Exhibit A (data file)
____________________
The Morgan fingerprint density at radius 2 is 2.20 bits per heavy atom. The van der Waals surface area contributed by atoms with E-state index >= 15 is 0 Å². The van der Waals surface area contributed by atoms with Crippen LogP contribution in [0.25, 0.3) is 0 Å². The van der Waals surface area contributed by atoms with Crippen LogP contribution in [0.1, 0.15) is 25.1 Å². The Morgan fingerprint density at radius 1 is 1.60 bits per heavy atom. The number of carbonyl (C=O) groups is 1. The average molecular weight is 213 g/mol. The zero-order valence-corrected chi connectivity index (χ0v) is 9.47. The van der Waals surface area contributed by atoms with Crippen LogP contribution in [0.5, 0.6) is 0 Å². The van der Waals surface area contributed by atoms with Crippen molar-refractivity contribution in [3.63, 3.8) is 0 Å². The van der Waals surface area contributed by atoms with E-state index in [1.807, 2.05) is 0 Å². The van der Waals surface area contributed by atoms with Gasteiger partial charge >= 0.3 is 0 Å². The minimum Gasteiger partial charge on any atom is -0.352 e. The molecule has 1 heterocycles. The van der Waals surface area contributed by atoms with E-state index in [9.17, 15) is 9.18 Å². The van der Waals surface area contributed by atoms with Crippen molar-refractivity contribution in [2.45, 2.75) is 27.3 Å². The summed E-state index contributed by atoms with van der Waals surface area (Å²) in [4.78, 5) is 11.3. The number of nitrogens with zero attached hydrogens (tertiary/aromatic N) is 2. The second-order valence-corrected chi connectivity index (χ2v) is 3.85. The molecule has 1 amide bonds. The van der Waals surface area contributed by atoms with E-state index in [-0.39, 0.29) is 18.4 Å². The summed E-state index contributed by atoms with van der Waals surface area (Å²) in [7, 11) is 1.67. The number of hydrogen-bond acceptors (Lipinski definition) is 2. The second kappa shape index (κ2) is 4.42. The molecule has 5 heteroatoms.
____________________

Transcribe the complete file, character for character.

The Morgan fingerprint density at radius 2 is 2.20 bits per heavy atom. The van der Waals surface area contributed by atoms with E-state index >= 15 is 0 Å². The van der Waals surface area contributed by atoms with Crippen LogP contribution in [0.25, 0.3) is 0 Å². The van der Waals surface area contributed by atoms with Crippen LogP contribution in [0.1, 0.15) is 25.1 Å². The Morgan fingerprint density at radius 1 is 1.60 bits per heavy atom. The number of carbonyl (C=O) groups is 1. The average molecular weight is 213 g/mol. The zero-order valence-corrected chi connectivity index (χ0v) is 9.47. The van der Waals surface area contributed by atoms with Crippen LogP contribution in [0.5, 0.6) is 0 Å². The van der Waals surface area contributed by atoms with Crippen molar-refractivity contribution in [3.63, 3.8) is 0 Å². The van der Waals surface area contributed by atoms with E-state index in [1.807, 2.05) is 0 Å². The van der Waals surface area contributed by atoms with Gasteiger partial charge >= 0.3 is 0 Å². The minimum Gasteiger partial charge on any atom is -0.352 e. The molecule has 1 heterocycles. The van der Waals surface area contributed by atoms with E-state index in [9.17, 15) is 9.18 Å². The van der Waals surface area contributed by atoms with Crippen molar-refractivity contribution in [2.45, 2.75) is 27.3 Å². The summed E-state index contributed by atoms with van der Waals surface area (Å²) in [4.78, 5) is 11.3. The number of nitrogens with zero attached hydrogens (tertiary/aromatic N) is 2. The second-order valence-corrected chi connectivity index (χ2v) is 3.85. The molecule has 1 amide bonds. The van der Waals surface area contributed by atoms with E-state index in [-0.39, 0.29) is 18.4 Å². The summed E-state index contributed by atoms with van der Waals surface area (Å²) in [7, 11) is 1.67. The number of hydrogen-bond acceptors (Lipinski definition) is 2. The second kappa shape index (κ2) is 4.42. The molecule has 5 heteroatoms.